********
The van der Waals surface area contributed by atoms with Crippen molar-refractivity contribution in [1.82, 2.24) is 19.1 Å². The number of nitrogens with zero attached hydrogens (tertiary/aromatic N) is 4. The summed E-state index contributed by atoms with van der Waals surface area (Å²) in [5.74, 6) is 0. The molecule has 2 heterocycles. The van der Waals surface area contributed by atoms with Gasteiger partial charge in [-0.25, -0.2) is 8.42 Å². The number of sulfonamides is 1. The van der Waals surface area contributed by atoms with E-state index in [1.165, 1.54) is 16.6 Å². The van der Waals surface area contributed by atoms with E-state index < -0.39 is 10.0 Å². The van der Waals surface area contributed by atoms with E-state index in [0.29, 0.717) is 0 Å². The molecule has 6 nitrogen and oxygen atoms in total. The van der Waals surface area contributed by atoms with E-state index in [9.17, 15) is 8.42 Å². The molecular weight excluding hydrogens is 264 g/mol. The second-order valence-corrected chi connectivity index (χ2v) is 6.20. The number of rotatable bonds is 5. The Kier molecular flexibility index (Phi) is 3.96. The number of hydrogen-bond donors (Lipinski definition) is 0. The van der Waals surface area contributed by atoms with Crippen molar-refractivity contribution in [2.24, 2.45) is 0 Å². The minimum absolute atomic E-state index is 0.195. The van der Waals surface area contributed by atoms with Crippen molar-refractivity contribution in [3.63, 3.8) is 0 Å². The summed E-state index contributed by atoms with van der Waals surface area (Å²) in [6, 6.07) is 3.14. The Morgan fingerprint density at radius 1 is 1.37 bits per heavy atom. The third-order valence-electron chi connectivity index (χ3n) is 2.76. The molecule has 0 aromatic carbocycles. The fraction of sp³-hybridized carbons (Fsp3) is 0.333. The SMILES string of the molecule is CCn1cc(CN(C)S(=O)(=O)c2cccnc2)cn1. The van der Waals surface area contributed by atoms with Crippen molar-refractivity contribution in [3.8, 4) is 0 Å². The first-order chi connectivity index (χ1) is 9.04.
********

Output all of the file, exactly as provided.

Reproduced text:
The van der Waals surface area contributed by atoms with Crippen molar-refractivity contribution in [1.82, 2.24) is 19.1 Å². The number of nitrogens with zero attached hydrogens (tertiary/aromatic N) is 4. The summed E-state index contributed by atoms with van der Waals surface area (Å²) in [5.74, 6) is 0. The molecule has 2 heterocycles. The van der Waals surface area contributed by atoms with Gasteiger partial charge in [-0.25, -0.2) is 8.42 Å². The number of sulfonamides is 1. The van der Waals surface area contributed by atoms with E-state index in [1.165, 1.54) is 16.6 Å². The van der Waals surface area contributed by atoms with E-state index < -0.39 is 10.0 Å². The van der Waals surface area contributed by atoms with E-state index in [0.29, 0.717) is 0 Å². The molecule has 6 nitrogen and oxygen atoms in total. The van der Waals surface area contributed by atoms with E-state index in [9.17, 15) is 8.42 Å². The molecular weight excluding hydrogens is 264 g/mol. The second-order valence-corrected chi connectivity index (χ2v) is 6.20. The number of rotatable bonds is 5. The Kier molecular flexibility index (Phi) is 3.96. The number of hydrogen-bond donors (Lipinski definition) is 0. The van der Waals surface area contributed by atoms with Crippen molar-refractivity contribution in [2.24, 2.45) is 0 Å². The minimum absolute atomic E-state index is 0.195. The van der Waals surface area contributed by atoms with Crippen molar-refractivity contribution in [3.63, 3.8) is 0 Å². The summed E-state index contributed by atoms with van der Waals surface area (Å²) in [6, 6.07) is 3.14. The Morgan fingerprint density at radius 1 is 1.37 bits per heavy atom. The third-order valence-electron chi connectivity index (χ3n) is 2.76. The molecule has 0 aromatic carbocycles. The fraction of sp³-hybridized carbons (Fsp3) is 0.333. The SMILES string of the molecule is CCn1cc(CN(C)S(=O)(=O)c2cccnc2)cn1. The van der Waals surface area contributed by atoms with Crippen molar-refractivity contribution in [3.8, 4) is 0 Å². The first-order chi connectivity index (χ1) is 9.04.